Philippines: Advocates raise alarm on atmospheric mercury emissionsNew study reveals 200 tons of mercury is released yearly from burning products
February 5th, 2009
Environment and health advocates sounded the alarm on the dangers of mercury to coincide with the international release of a study that shows the harmful effects of burning mercury-added products on February 5.
The call was also made in time for the third anniversary of the Strategic Approach to International Chemicals Management, adopted by over 100 governments including the Philippines to foster and achieve chemical safety.
The study, titled "Mercury Rising: Reducing Global Emissions from Burning Mercury-Added Products," reveals that more than 200 tons of mercury are released to the atmosphere every year as a result of burning products that contain the said element.
In a press briefing, Atty. Richard Gutierrez of Ban Toxics said issues on mercury are "inadequately studied," and poorer countries are the ones most affected by its ill effects on human health.
He said the study used a product-based approach, and found out that the mercury released from burning mercury-added products made up 10 percent of annual atmospheric mercury emissions.
10 precent reduction possible
Some of the most commonly-used items with mercury are thermometers, compact fluorescent lamps, dental amalgams, computer screens, and some paints and skin lightening creams.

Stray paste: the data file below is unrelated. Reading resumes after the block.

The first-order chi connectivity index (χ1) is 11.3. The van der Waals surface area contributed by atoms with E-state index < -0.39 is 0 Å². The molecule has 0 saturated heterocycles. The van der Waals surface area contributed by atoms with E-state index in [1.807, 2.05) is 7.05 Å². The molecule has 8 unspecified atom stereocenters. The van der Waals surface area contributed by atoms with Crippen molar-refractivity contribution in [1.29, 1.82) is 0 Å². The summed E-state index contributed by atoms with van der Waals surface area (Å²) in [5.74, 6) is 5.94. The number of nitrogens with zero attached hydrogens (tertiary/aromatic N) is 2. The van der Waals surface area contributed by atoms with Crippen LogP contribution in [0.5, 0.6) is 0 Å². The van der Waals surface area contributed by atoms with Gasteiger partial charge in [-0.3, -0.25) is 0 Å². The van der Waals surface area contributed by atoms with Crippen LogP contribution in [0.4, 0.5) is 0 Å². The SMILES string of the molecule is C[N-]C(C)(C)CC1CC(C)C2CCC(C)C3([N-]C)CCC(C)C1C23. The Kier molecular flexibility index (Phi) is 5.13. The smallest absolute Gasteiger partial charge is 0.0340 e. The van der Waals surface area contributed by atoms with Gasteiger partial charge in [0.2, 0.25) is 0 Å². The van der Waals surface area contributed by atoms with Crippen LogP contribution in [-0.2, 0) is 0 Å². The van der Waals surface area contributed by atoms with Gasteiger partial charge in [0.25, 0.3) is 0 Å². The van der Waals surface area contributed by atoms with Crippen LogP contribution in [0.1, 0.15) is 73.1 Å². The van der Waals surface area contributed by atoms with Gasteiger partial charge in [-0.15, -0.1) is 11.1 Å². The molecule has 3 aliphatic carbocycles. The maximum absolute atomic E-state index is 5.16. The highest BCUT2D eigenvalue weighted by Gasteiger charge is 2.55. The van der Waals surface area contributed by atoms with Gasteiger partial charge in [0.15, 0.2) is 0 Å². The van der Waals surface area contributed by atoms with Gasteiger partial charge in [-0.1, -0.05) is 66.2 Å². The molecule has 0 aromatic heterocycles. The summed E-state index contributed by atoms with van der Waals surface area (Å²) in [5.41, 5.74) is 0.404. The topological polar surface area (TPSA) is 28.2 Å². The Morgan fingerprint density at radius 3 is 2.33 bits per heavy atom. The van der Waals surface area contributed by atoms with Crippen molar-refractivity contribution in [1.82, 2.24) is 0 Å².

Citing the presence of mercury-free alternatives to these items, Gutierrez said "a 10 percent reduction in annual mercury emissions is very possible."
The study shows East and Southeast Asia as the top contributors of mercury emissions in 2005, adding close to 35 tons of mercury to the atmosphere through landfill fires and open burning of domestic waste.
Gutierrez added that mercury is capable of global transport through the air, thus one country's burning of mercury can affect other countries whether they burn less mercury or none at all.
Other activities that emit mercury shown in the study include fossil fuel burning, mining, metal refining and production, and other waste handling and disposal emissions.
Effects of mercury
Eng. Anna Rivera, supervising health program officer for the Department of Health (DOH), said exposure to mercury affects almost all organ systems of a person, and can even lower one's IQ.
The DOH, through Administrative Order no. 21 issued last year, is promoting the gradual phase-out of mercury in health care facilities nationwide.
Back in 2006, dozens of students were hospitalized when a mercury spillage occurred in a school in Parañaque City. The United States Environmental Protection Agency later responded to a government call for aid in the clean up.
Rivera said that the country currently has no facilities or technologies to clean up mercury, and medication for mercury exposure can cost up to P250,000 and has to be imported from another country.
Gigie Cruz-Sy of the Global Alliance for Incinerator Alternatives stressed the need for clean production, eliminating toxic materials in the manufacture of consumer goods.
She said that producers should be responsible in designing toxic-free products for the safety of consumers and the well-being of the environment.